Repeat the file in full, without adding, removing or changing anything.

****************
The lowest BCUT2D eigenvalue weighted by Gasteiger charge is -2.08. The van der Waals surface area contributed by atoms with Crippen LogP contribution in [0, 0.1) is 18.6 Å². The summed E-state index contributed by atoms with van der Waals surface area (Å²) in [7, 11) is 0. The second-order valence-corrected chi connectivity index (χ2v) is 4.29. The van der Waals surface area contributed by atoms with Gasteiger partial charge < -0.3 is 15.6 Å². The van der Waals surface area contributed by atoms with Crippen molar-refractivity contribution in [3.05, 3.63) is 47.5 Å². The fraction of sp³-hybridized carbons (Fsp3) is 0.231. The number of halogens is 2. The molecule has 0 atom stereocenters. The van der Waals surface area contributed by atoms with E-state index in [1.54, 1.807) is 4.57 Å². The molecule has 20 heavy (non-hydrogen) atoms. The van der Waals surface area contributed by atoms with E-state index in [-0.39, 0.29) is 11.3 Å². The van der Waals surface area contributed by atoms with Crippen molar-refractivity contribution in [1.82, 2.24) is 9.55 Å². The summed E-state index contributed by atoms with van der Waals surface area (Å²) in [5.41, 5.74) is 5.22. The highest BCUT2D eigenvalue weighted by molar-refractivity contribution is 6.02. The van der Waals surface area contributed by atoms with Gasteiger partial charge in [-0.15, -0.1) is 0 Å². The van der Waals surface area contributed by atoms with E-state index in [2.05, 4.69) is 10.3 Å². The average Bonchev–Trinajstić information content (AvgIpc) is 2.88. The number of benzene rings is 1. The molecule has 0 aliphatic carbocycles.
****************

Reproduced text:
The lowest BCUT2D eigenvalue weighted by Gasteiger charge is -2.08. The van der Waals surface area contributed by atoms with Crippen LogP contribution in [0, 0.1) is 18.6 Å². The summed E-state index contributed by atoms with van der Waals surface area (Å²) in [7, 11) is 0. The second-order valence-corrected chi connectivity index (χ2v) is 4.29. The van der Waals surface area contributed by atoms with Gasteiger partial charge < -0.3 is 15.6 Å². The van der Waals surface area contributed by atoms with Crippen molar-refractivity contribution in [3.05, 3.63) is 47.5 Å². The fraction of sp³-hybridized carbons (Fsp3) is 0.231. The number of halogens is 2. The molecule has 0 atom stereocenters. The van der Waals surface area contributed by atoms with E-state index in [1.54, 1.807) is 4.57 Å². The molecule has 20 heavy (non-hydrogen) atoms. The van der Waals surface area contributed by atoms with E-state index in [-0.39, 0.29) is 11.3 Å². The van der Waals surface area contributed by atoms with Crippen molar-refractivity contribution in [1.82, 2.24) is 9.55 Å². The summed E-state index contributed by atoms with van der Waals surface area (Å²) in [5.41, 5.74) is 5.22. The highest BCUT2D eigenvalue weighted by molar-refractivity contribution is 6.02. The van der Waals surface area contributed by atoms with Gasteiger partial charge in [-0.15, -0.1) is 0 Å². The van der Waals surface area contributed by atoms with E-state index in [2.05, 4.69) is 10.3 Å². The average Bonchev–Trinajstić information content (AvgIpc) is 2.88. The number of benzene rings is 1. The molecule has 0 aliphatic carbocycles.